FedEx Wants Anti-Missile Lasers On Its Cargo Planes

FAA considering FedEx application to use infrared laser countermeasures on Airbus A321-200s

We may earn a commission from links on this page.
Image for article titled FedEx Wants Anti-Missile Lasers On Its Cargo Planes
Photo: Scott Olson (Getty Images)

In the early 1980s, President Ronald Reagan proposed defending the United States from a potential Soviet nuclear missile strike with space-based weaponry. Critics derided the idea as being Star Wars. Last Friday, the Federal Aviation Administration released a document that proposed special conditions allowing delivery company FedEx to use an anti-missile laser defense system on Airbus A321-200 aircraft. This is Boxcar Wars.

FedEx operates the largest cargo airline in the world, with the carrier’s freight traffic amounting to 20,656 metric ton-kilometers. With over 600 planes, FedEx is one of the largest airlines on the planet in terms of fleet size despite not offering commercial passenger services. Many within the aviation industry find the FAA statement intriguing because FedEx doesn’t currently operate any Airbus A321-200s. Personally, I’m far more interested in the lasers.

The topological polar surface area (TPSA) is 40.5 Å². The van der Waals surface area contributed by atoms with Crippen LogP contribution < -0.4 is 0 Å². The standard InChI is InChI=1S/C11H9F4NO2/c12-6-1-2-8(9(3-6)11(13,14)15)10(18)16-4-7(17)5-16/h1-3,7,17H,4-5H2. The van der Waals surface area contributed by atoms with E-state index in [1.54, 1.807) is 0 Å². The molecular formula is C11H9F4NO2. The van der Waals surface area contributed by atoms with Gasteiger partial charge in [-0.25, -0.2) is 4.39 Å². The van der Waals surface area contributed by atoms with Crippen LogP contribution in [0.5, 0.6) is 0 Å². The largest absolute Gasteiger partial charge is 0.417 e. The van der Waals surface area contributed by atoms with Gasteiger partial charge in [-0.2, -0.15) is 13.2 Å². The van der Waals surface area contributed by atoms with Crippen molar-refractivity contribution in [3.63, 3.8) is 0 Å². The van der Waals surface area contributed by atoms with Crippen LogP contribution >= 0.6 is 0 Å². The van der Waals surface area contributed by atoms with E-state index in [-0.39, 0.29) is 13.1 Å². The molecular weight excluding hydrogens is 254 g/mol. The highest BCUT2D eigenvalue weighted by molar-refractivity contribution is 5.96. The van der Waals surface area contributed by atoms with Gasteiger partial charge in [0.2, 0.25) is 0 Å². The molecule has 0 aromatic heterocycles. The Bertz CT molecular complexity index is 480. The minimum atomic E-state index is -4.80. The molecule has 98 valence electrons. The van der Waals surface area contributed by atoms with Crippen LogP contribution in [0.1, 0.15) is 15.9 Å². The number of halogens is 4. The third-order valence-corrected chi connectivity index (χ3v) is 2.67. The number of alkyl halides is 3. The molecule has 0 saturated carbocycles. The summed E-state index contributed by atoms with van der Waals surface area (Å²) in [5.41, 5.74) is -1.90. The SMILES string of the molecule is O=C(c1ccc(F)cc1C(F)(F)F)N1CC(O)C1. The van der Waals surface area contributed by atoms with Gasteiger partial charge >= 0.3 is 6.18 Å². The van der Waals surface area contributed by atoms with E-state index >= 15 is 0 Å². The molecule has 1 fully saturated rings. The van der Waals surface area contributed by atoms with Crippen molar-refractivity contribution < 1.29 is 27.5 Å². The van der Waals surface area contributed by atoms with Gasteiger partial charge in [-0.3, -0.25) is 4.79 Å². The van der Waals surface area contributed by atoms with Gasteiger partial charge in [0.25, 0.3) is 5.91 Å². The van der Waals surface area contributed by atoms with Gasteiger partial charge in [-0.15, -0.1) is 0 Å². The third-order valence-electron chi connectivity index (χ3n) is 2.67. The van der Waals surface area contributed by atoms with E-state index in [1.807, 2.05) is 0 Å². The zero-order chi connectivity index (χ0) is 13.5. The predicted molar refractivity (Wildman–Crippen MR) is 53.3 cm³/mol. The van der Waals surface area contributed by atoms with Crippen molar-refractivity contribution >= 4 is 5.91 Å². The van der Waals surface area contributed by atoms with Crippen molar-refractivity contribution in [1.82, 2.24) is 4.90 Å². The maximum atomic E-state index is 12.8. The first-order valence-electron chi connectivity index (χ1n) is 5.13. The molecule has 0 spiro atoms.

The missile defense system that FedEx intends to use is an infrared laser countermeasure against man-portable air defense systems (MANPADs) or computer-guided rocket launchers, to use more common terminology. Defense systems of this nature use directed infrared energy to disable the heat-seeking capabilities of incoming missiles.

FedEx MD-11 equipped with Northrop Grumman Guardian anti-missile system (circled) during 2007-2008 trial
FedEx MD-11 equipped with Northrop Grumman Guardian anti-missile system (circled) during 2007-2008 trial
Photo: Alan Radecki / Wikimedia Commons

In 2007 and 2008, FedEx participated in a Department of Homeland Security trial of Northrop Grumman’s Guardian countermeasure system. Though, the trial was overshadowed years later by a lawsuit alleging that Northrop Grumman defrauded the US government during Guardian’s development. FedEx’s interest seemed to have evaporated until the company applied with the FAA to use a similar system in October 2019.

Man-portable missile attacks against commercial cargo aircraft aren’t entirely improbable. In 2003, a DHL Airbus A300 was struck by a missile over Baghdad. The left wing of the Airbus was rendered inoperable and caught fire, but the plane returned safely to Baghdad International Airport. The DHL aircraft was obviously at an elevated risk of attack operating in an active warzone.


Notably, Israeli airline El Al, a carrier constantly at risk, has equipped its fleet of aircraft with countermeasure systems since the early 2000s. The FAA is still reviewing FedEx’s proposal and is accepting comments from the public until early March.